The algorithms are based on a mix of standard and custom indicators of our design. The custom indicators have some predictive powers and are used as primary indicators. These indicators are based on a series techniques involving Kalman filters, spline fitting, historical matching and self-adapting affine transformations.
Above is an example of our "Mir Match" indicator, utilizing self-adapting affine transformations to extrapolate a potential market prediction
Our best performing algorithm in terms of Sharpe ratio (4.8 for 2018 and 7.1 for 2019) is our Climb Detection system.
This algorithm does not depend on typical TA indicators or OCHL candlestick charts, but instead utilizes high-frequency trade aggregate data to instantaneously respond to sudden price and volume surges. This was initially devised to catch price "pumps", but testing has shown that it is also a very good indicator of beginning of longer-term positive trends. The exceptional Sharpe ratio values are due to the fact that it generates very few Buy signals with a high rate of success. The algorithm is constantly scanning for specific HF data patterns that match the relevant criteria.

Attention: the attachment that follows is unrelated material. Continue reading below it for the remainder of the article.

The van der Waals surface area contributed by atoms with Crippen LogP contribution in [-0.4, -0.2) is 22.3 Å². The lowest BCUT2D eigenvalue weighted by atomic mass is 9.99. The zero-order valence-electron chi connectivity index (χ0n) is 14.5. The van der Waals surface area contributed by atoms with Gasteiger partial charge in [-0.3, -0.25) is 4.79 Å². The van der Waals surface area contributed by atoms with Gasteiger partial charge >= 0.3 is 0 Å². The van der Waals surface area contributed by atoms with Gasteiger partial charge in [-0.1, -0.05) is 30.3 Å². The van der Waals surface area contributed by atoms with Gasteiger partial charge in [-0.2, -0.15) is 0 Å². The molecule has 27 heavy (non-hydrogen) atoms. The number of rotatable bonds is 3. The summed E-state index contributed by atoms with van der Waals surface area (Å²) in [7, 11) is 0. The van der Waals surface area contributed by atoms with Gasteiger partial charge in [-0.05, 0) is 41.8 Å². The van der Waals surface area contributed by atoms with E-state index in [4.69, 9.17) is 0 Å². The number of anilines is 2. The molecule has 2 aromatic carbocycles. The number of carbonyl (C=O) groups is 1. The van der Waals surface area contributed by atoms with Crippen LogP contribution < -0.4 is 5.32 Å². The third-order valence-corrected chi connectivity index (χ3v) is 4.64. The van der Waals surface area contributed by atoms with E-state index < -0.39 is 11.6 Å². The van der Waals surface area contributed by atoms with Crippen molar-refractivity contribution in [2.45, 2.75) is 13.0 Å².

Above is an example of trades generated by the Climb Detection system. The bottom half shows a trade (magenta cross) in the context of HF data. Dots represent trade aggregates, with color and size varying in relation to volume of such trades.
Our tests show the potential to earn up to 200% per year, this however should only be considered as demonstration of potential profit rather than a guarantee. The key issue being that markets tend to evolve, and strategies deteriorate as a consequence. Additionally, testing can easily lead to false hopes when the process of optimization and testing overlap (see: "data mining" or "curve fitting"), whether that's done in error or willingly to deceive.
Methodology of testing is therefore extremely important. The main focus should be to minimize the optimism that can easily creep in during the process of optimization, especially with naive Machine Learning approaches. We invested a great deal of time strengthening the testing methodologies in order to increase the reliability of the results.